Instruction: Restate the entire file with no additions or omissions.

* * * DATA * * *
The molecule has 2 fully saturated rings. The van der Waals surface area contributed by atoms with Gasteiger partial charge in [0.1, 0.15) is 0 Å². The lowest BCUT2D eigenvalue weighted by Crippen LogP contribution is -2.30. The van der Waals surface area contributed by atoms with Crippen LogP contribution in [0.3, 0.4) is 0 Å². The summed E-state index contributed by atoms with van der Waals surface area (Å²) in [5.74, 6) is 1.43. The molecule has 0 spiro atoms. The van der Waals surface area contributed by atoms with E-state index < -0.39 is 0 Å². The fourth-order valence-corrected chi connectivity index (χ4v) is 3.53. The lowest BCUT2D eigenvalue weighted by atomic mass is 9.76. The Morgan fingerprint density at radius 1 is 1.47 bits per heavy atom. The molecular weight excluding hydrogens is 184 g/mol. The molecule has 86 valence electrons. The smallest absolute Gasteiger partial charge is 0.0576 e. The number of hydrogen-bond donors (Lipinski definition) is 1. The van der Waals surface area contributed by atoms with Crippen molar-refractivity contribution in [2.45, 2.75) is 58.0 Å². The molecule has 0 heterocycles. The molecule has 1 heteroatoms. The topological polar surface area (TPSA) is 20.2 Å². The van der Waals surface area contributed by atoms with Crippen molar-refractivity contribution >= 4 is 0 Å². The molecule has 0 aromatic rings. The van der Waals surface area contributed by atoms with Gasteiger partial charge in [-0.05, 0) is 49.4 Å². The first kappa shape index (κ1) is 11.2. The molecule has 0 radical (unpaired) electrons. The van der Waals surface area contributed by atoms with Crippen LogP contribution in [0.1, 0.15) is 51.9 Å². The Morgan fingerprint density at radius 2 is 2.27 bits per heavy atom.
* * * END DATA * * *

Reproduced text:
The molecule has 2 fully saturated rings. The van der Waals surface area contributed by atoms with Gasteiger partial charge in [0.1, 0.15) is 0 Å². The lowest BCUT2D eigenvalue weighted by Crippen LogP contribution is -2.30. The van der Waals surface area contributed by atoms with Crippen LogP contribution in [0.3, 0.4) is 0 Å². The summed E-state index contributed by atoms with van der Waals surface area (Å²) in [5.74, 6) is 1.43. The molecule has 0 spiro atoms. The van der Waals surface area contributed by atoms with E-state index < -0.39 is 0 Å². The fourth-order valence-corrected chi connectivity index (χ4v) is 3.53. The lowest BCUT2D eigenvalue weighted by atomic mass is 9.76. The Morgan fingerprint density at radius 1 is 1.47 bits per heavy atom. The molecular weight excluding hydrogens is 184 g/mol. The molecule has 86 valence electrons. The smallest absolute Gasteiger partial charge is 0.0576 e. The number of hydrogen-bond donors (Lipinski definition) is 1. The van der Waals surface area contributed by atoms with Crippen molar-refractivity contribution in [2.45, 2.75) is 58.0 Å². The molecule has 0 heterocycles. The molecule has 1 heteroatoms. The topological polar surface area (TPSA) is 20.2 Å². The van der Waals surface area contributed by atoms with Crippen molar-refractivity contribution >= 4 is 0 Å². The molecule has 0 aromatic rings. The van der Waals surface area contributed by atoms with Gasteiger partial charge in [-0.05, 0) is 49.4 Å². The first kappa shape index (κ1) is 11.2. The molecule has 0 radical (unpaired) electrons. The van der Waals surface area contributed by atoms with Crippen LogP contribution in [0.1, 0.15) is 51.9 Å². The Morgan fingerprint density at radius 2 is 2.27 bits per heavy atom.